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IMMEDIATE RELEASE: The NSW Service for the Treatment and Rehabilitation of Torture and Trauma Survivors (STARTTS) will celebrate its 30th Anniversary this Friday 20 September at the popular Imperial Paradiso venue in the City of Fairfield.
The event will bring together more than 800 people including various members of State Parliament, supporters and former clients to mark STARTTS’ proud history of service to those that have survived experiences of torture and trauma prior to being forced to leave their homelands in search of safety.
The establishment of STARTTS in late 1988 reflected a growing recognition that many people who have come to Australia as refugees require a range of psychological, emotional and social support services in order to have a chance rebuild their lives after experiences of torture and trauma in their country of origin or in the process of seeking refuge.
From its early days delivering services from a residential house in suburban Fairfield STARTTS has become a state-wide service with more than 200 staff and offices throughout metropolitan Sydney and in five locations in rural and regional New South Wales.
On the occasion of the 30th Anniversary Mr Jorge Aroche, CEO of STARTTS said, “Over the 30 years of our existence, STARTTS has developed a wide range of programs to assist trauma survivors to rebuild their lives in a new country. Our services have helped almost 70,000 people over that time.”
The anniversary celebration will feature performances by 4-time ARIA Award winning oud virtuoso and composer, Joseph Tawadros AM, Sydney Children’s Choir (Fairfield Ensemble) and a cultural performance with world-renowned Uyghur musician, Shohrat Tursun.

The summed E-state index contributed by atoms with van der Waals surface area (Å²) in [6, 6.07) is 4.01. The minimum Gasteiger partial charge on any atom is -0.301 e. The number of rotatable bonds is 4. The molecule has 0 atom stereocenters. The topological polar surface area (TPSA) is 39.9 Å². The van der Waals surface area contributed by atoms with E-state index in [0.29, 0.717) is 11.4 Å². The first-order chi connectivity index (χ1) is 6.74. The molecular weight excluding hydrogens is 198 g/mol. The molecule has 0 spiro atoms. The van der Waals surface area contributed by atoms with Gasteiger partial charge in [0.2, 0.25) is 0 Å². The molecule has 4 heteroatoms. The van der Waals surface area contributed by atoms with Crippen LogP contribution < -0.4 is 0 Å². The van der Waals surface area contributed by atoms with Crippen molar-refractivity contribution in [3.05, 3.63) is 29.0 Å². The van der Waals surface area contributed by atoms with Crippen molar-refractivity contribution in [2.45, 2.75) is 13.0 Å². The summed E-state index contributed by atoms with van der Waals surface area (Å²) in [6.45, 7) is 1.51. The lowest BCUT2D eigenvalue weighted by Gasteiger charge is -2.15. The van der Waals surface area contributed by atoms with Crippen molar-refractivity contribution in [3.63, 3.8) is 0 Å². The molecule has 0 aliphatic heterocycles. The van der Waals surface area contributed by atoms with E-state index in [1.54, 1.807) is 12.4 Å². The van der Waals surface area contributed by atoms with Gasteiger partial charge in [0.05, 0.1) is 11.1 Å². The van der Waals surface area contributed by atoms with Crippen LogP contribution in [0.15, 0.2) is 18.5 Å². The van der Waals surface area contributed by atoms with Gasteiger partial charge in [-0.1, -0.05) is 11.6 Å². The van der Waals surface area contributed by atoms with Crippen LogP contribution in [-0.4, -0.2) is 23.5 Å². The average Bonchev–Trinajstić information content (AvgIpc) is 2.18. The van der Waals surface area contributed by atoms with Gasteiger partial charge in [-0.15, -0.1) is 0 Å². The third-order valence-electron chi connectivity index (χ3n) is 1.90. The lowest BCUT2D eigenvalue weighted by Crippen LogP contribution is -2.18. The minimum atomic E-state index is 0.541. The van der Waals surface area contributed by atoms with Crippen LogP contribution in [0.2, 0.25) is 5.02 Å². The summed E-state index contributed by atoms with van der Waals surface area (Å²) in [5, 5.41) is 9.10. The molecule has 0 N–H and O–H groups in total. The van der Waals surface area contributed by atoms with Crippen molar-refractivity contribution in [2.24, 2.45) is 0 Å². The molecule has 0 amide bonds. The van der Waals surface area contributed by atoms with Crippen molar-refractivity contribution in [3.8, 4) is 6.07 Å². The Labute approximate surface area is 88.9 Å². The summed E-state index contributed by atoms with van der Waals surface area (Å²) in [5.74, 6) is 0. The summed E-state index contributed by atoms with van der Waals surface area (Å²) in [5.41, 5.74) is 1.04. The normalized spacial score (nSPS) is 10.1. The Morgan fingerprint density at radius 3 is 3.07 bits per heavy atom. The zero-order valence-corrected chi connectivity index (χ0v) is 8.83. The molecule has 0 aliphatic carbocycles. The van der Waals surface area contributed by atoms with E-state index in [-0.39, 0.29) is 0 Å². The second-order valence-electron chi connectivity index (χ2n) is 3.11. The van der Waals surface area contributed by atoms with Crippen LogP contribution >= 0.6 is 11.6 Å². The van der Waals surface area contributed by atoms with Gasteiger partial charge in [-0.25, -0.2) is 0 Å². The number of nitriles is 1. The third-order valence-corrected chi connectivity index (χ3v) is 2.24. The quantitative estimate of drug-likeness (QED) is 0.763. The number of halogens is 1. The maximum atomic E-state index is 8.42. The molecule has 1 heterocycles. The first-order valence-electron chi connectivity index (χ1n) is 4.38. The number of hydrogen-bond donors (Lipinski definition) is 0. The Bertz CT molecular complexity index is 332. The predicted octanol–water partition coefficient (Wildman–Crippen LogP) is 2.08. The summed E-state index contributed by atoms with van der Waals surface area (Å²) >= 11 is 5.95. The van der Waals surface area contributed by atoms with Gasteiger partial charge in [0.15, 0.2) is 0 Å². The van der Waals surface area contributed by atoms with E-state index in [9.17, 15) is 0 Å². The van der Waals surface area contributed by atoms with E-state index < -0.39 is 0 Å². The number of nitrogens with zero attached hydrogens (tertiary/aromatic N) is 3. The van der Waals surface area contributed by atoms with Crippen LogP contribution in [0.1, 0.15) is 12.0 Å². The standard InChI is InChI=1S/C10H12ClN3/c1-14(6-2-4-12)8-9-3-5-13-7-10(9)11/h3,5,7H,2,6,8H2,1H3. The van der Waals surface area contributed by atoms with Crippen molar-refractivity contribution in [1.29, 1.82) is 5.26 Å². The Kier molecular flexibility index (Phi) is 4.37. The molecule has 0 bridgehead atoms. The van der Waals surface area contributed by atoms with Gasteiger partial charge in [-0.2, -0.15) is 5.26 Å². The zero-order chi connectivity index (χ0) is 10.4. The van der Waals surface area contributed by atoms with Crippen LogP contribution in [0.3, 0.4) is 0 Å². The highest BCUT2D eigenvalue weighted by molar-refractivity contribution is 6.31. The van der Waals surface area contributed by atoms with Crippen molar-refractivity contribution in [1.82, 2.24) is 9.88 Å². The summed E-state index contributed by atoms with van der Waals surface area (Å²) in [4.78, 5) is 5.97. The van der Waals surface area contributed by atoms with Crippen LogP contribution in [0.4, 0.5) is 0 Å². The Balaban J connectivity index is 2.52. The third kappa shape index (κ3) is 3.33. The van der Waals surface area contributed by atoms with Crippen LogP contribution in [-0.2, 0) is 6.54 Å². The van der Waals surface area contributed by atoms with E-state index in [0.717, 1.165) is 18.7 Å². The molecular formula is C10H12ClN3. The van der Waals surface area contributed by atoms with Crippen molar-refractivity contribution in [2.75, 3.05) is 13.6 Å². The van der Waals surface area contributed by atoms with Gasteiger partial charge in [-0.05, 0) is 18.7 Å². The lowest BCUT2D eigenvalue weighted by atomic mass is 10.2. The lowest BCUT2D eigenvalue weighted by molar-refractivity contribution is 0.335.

Official speeches will be delivered by distinguished guests of STARTTS, including Mr Joseph La Posta, CEO of Multicultural NSW.
“Providing 30 years of specialist support and care for some of the most vulnerable members of our society is an outstanding achievement,” Mr La Posta said.
“The culturally sensitive services that STARTTS provides has helped heal the wounds of many torture and refugee trauma survivors in NSW.
“Multicultural NSW has proudly worked collaboratively with STARTTS over many years and we look forward to continuing working closely in the future.”
The program will conclude with an award ceremony to acknowledge the winners of the annual NSW Humanitarian Awards, co-presented by STARTTS and the Refugee Council of Australia (RCOA) to those that have gone above and beyond in making an exceptional difference in the lives of people from refugee backgrounds in 2019.
Paul Power, Chief Executive Officer of the Refugee Council of Australia said “The NSW Humanitarian awards represent an acknowledgement of those people who work often behind the scenes and without fanfare to make real and substantial improvements in the lives of refugees and asylum seekers.”
Occasion: 30 Years and Looking Forward – STARTTS 30th Anniversary Celebrations
Venue: Imperial Paradiso, 58 Spencer St, Fairfield City NSW
Date and Time: Friday, 20 September, 2019 from 10am – 12pm.
Attire: Business/smart. Traditional dress is encouraged
Admission: Free to the public. RSVP essential
For media inquiries or to arrange interviews contact:
Karen Collier (STARTTS Communications Officer) on 0432 286 851
or email Karen.Collier@health.nsw.gov.au
STARTTS is a non-profit affiliated health organisation leading the way in refugee trauma rehabilitation. STARTTS services include individual counselling and psychotherapy, group therapy and activities, psychiatric assessment, body-focussed therapies and complementary medicine, specialist programs for children and young people and cutting-edge approaches to treat the impact of trauma on the brain.
Clients of STARTTS include people from refugee backgrounds, asylum seekers, refugee community organisations and mainstream services providers. STARTTS’ community development programs have worked with countless refugee community groups to ensure they have the necessary support to build strong, vibrant community organisations. STARTTS has also trained thousands of people working with refugees so they are better able to understand the effects of torture and trauma.